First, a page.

Pathways Linking Adverse Childhood Experiences to Cigarette Smoking Among Young Black Men: a Prospective Analysis of the Role of Sleep Problems and Delayed Reward Discounting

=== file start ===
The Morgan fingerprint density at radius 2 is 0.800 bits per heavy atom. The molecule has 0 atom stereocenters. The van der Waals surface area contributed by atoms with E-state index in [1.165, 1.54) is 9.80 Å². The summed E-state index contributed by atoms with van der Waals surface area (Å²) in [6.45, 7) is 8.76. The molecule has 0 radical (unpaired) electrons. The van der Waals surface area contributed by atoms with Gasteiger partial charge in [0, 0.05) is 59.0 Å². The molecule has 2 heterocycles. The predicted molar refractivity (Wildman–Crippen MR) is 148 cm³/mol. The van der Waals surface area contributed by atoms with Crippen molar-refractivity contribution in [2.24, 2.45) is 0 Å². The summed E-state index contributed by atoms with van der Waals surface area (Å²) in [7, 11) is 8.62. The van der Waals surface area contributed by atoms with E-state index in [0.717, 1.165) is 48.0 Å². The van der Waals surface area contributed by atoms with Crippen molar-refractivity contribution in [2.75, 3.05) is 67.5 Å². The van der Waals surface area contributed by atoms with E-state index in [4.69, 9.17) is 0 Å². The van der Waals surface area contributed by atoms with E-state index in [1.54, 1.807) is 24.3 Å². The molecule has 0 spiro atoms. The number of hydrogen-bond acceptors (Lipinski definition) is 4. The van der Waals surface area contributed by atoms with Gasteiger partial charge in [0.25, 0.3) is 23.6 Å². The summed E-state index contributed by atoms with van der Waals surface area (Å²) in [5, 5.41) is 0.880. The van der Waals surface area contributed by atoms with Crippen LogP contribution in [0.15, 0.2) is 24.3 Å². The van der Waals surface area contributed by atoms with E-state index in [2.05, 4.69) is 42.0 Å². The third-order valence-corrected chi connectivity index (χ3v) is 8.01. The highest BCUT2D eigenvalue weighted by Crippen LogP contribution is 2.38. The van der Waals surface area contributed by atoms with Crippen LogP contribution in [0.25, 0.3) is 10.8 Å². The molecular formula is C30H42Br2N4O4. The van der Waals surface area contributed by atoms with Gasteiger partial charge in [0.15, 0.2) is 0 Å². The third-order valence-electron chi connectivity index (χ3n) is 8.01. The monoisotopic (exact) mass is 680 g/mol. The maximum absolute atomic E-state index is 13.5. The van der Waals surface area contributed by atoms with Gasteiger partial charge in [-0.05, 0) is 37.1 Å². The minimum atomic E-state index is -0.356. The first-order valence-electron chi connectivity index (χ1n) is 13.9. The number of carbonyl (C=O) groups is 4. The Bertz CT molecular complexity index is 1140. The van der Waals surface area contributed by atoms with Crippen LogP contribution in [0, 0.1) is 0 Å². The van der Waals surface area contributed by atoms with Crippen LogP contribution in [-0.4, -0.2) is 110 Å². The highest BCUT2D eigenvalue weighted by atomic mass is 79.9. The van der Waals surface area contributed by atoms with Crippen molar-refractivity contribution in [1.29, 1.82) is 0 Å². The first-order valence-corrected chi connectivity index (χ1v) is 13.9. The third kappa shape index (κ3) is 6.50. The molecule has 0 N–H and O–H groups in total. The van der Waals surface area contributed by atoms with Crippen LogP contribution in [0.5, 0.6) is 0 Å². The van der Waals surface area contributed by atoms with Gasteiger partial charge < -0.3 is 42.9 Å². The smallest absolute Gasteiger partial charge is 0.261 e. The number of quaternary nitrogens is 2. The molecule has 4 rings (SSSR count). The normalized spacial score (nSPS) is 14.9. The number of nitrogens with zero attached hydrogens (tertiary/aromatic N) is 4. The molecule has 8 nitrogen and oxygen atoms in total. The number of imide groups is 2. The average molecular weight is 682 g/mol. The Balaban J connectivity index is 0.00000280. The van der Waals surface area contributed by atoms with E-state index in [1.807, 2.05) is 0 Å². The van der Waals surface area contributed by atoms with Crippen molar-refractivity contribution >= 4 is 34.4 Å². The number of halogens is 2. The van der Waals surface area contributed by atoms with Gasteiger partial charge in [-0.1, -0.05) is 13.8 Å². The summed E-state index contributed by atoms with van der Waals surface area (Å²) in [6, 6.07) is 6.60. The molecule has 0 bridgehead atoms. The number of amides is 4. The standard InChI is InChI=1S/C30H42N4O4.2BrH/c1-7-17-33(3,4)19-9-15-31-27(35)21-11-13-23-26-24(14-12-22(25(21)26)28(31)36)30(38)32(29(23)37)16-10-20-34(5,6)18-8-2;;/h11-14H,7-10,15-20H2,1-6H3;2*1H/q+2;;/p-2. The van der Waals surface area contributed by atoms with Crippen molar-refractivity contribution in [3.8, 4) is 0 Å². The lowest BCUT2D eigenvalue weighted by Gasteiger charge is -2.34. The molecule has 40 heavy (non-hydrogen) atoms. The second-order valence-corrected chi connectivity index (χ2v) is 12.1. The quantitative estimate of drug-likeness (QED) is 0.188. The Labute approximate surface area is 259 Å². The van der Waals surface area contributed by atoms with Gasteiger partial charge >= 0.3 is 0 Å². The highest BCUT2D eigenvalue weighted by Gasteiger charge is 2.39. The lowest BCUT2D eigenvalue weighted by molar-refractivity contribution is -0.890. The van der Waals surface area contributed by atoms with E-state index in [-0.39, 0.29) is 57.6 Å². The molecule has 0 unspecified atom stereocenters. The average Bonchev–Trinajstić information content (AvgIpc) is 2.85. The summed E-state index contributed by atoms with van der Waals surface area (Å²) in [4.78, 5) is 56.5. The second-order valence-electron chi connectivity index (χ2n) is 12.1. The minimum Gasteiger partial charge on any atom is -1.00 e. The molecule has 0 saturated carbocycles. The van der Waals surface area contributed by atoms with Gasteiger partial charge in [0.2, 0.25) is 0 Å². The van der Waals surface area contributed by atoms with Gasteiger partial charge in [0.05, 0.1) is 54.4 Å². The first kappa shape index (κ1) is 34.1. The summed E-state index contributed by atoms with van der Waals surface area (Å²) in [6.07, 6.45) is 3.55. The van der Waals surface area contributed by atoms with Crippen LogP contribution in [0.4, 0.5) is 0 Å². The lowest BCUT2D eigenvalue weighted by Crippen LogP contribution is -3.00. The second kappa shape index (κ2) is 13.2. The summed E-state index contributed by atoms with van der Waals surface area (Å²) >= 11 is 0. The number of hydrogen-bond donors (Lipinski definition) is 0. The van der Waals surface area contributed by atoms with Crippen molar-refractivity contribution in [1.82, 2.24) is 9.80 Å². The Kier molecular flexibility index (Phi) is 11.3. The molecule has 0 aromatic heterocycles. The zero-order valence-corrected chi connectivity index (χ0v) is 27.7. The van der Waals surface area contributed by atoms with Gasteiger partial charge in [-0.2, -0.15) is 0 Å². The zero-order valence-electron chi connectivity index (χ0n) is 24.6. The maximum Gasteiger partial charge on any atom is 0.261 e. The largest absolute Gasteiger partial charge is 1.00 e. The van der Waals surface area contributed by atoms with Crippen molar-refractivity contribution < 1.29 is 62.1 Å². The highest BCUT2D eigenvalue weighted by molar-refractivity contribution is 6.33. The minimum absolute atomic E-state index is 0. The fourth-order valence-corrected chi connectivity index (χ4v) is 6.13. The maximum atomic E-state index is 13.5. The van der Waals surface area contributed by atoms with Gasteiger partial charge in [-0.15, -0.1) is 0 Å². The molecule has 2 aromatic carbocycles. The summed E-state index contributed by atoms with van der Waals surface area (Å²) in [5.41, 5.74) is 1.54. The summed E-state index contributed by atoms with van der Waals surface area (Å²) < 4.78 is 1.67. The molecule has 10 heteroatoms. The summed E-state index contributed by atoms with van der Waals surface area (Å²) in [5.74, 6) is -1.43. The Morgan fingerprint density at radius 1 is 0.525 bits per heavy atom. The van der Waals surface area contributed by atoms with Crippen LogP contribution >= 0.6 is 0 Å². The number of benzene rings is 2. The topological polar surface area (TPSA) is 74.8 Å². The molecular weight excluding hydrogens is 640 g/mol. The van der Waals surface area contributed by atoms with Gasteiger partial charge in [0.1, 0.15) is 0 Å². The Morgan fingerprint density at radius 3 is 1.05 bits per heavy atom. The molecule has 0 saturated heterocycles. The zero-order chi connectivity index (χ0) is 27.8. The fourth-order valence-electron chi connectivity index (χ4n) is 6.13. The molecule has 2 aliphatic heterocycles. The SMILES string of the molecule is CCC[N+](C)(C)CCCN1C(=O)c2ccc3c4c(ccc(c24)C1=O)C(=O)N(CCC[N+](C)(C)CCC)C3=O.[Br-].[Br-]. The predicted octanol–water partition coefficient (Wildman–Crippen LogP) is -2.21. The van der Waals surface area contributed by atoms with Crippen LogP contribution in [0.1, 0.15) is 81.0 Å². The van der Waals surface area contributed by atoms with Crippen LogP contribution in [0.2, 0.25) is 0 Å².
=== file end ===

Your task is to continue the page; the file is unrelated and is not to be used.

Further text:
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BACKGROUND: African American men experience increases in smoking during the young adult transition. Exposure to childhood adversity, a risk factor which disproportionately affects African American men, has been identified as a robust precursor to health risk behavior in general and cigarette smoking in particular. The intermediate mechanisms that transmit the influence of early adversity to smoking behavior are not well understood. PURPOSE: We tested a model of the escalation of smoking behaviors among young adult African American men, investigating sleep disturbance and delayed reward discounting as intermediate factors linking adverse childhood experiences with smoking. METHODS: Hypotheses were tested with three waves of data (M age-T1 = 20.34, M age-T2 = 21.92, M age-T3 = 23.02) from 505 African American men living in rural counties in South Georgia. Men provided self-report data on their adverse childhood experiences, sleep problems, and smoking behavior using audio-assisted computer self-interviews. Men also completed a computer-based delayed reward discounting task. RESULTS: Structural equation modeling analyses supported our hypotheses: Adverse childhood experiences predicted poor sleep adequacy, which forecast increases in delayed reward discounting; discounting, in turn, predicted increased smoking. Significant indirect pathways were detected linking adversity to discounting via sleep adequacy and linking sleep adequacy to smoking via discounting. CONCLUSIONS: Prevention and intervention researchers can draw on these findings to develop programs that focus on sleep adequacy to reduce smoking in African American men exposed to childhood adversity.
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